The passionate edge of proactive urgency is engaged when you put more of yourself into something than is necessary to accomplish it.^^24^^

It is cool, clear, energetic and sustainable passion in the pursuit of something important in your life—something that, when achieved, will be game-changing for you, your business, your family or your community.

Philippe Petit and Bruce Wayne (and his well-known alter ego) offer examples of acting with proactive urgency that may seem extreme in terms of our typical challenges, and they are.

But the truth is that when you harness the power of urgency, proactively, you can tap into inner resources that will enable you to transform your work and your life.

Your Discomfort Zone.

Creating with proactive urgency does not require a daily confrontation with a “live free or die” choice. But the preceding examples suggest that to find and access your greatest personal leverage you must enter the promised land of your discomfort zone.

When you do, you enter a space where you can tap into your own sense of urgency in the conscious and passionate creation of your future. This is where you turn away from passively doing what you have always done or reactively accepting whatever comes your way.

Here you can ignite the parts of you that have become hidden, lost or numb. Entering your discomfort zone enables the engagement of the passionate edge I refer to above. You can use that edge as a tool for reaching the work and life objectives that you have determined really matter.

As you will see, acting with pro-urgency is life-enhancing, not life-threatening. When harnessed with commitment and clarity of intention, it is a force with which you can create almost immediate transformation in the service of your most important goals.

The purpose of this book is to show you how to discover or rediscover and consciously direct your power of urgency to make your life better, no matter the circumstances of your past or the potential challenges—and fears—you may face in the future.

Urgency Rule #1

[Proactive urgency is purposeful, insistent, committed action pursued
with a passionate edge. It is an activist choice to access your deepest personal power for the creation of almost immediate transformation.^^25^^]


You have just read a chapter from The POWER of URGENCY: Playing to Win with Proactive Urgency, available in print and eBook formats through Amazon, Apple, Barnes & Noble and other major retailers.



About the Author

William Keiper is the award-winning and bestselling author of Cyber Crisis – It’s Personal Now; The Power of Urgency: Playing to Win with Proactive Urgency, LIFE Expectancy: It’s Never Too Late to Change Your Game, and The Presidential Essays series, including Amazon for President!, Apple for President! and Walmart for President!

His mission in life is motivation, leadership and support for businesses and individuals committed to the urgent pursuit and achievement of their important objectives.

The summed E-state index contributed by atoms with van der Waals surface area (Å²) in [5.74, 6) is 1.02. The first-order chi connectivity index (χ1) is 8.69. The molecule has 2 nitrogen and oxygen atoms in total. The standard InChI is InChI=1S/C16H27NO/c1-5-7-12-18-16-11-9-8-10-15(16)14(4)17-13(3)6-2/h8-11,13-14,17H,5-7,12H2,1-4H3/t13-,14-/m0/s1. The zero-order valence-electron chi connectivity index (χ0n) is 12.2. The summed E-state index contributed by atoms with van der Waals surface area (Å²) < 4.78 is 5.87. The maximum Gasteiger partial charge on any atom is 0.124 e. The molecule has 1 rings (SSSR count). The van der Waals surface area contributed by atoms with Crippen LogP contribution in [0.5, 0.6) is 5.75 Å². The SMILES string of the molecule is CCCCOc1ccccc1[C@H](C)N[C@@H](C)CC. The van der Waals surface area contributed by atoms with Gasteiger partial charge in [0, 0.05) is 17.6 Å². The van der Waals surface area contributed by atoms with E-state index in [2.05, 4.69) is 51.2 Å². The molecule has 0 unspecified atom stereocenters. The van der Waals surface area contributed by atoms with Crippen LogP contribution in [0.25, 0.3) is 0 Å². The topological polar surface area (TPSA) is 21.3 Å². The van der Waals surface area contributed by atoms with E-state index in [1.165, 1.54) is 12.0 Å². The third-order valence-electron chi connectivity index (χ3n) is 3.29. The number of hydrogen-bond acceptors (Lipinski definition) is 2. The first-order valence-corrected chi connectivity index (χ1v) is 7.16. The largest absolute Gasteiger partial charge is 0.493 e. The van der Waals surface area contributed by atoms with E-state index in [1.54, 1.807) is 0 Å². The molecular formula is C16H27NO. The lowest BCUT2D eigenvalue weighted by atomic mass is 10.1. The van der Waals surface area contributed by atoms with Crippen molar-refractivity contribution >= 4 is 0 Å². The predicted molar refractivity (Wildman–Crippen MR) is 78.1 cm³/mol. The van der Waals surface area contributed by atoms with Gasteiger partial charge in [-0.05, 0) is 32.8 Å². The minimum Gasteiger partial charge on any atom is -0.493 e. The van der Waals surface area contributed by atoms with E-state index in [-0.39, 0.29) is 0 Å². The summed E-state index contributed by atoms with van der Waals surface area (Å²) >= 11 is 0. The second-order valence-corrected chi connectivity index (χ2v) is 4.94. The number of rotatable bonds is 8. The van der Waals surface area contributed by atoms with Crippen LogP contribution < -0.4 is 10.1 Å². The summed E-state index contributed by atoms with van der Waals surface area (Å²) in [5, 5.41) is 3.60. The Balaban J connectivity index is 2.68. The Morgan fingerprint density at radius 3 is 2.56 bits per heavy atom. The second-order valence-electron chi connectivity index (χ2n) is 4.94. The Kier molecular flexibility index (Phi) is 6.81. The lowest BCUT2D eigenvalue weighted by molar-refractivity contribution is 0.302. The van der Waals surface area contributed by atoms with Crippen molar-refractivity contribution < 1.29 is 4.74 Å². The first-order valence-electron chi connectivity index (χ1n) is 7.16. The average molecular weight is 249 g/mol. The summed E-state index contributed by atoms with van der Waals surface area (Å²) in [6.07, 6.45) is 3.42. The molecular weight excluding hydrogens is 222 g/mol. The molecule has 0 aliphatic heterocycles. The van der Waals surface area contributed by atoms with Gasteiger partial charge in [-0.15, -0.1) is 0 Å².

He has served as Chairman of the Board, Chief Executive Officer, President and trusted advisor for a variety of public and private companies and committed individuals. Through his consulting firm FirstGlobal® Partners, Mr. Keiper serves individuals, company owners, executives, investors and others.

He earned a business degree with honors from Eastern Illinois University, a law degree from the Sandra Day O’Connor College of Law at Arizona State University, and a Master’s degree from the Thunderbird School of Global Management.

For more, visit www.WilliamKeiper.com



1 de Tocqueville, Alexis. Democracy in America. Chicago: The University of Chicago Press, 2000.

2 Let me also say here that I wasn’t asked directly or indirectly by Walmart to write or not write this book. I am not now nor have I ever been a Walmart employee and I am not a Walmart shareholder. I must admit that I am a Walmart shopper.

3 Kharpul, Arjun. “Has the US run out of ideas for fixing economy?” MSN Money. 23 Jan 2014.


4 A few additional important dates: The current United States Constitution was adopted on September 17, 1787, and it was ratified the following year. The Bill of Rights (comprising ten constitutional amendments guaranteeing many fundamental civil rights and freedoms) was ratified in 1791.

5 From an interview with Bill O’Reilly of the Fox News Channel’s The O’Reilly Factor. The complete transcript can be found at:


6 Although every president has a cabinet and other advisors to call upon, the executive leadership for the United States ultimately falls on the shoulders of the President—as illustrated by the above quote from Barack Obama.

7 United States Census Bureau.

8 Congressional Budget Office, “An Update to the Economic and Budget Outlook: Fiscal Years 2012 to 2022, Table 1 – 1.” 22 August 2012. http://www.cbo.gov/publication/43539

9 Garver, Rob. “Feds Blow $100 Billion Annually on Incorrect Payments.” The Fiscal Times. 15 January 2014. http://www.thefiscaltimes.com/Articles/2014/01/15/Feds-Blow-100-Billion-Annually-Incorrect-Payments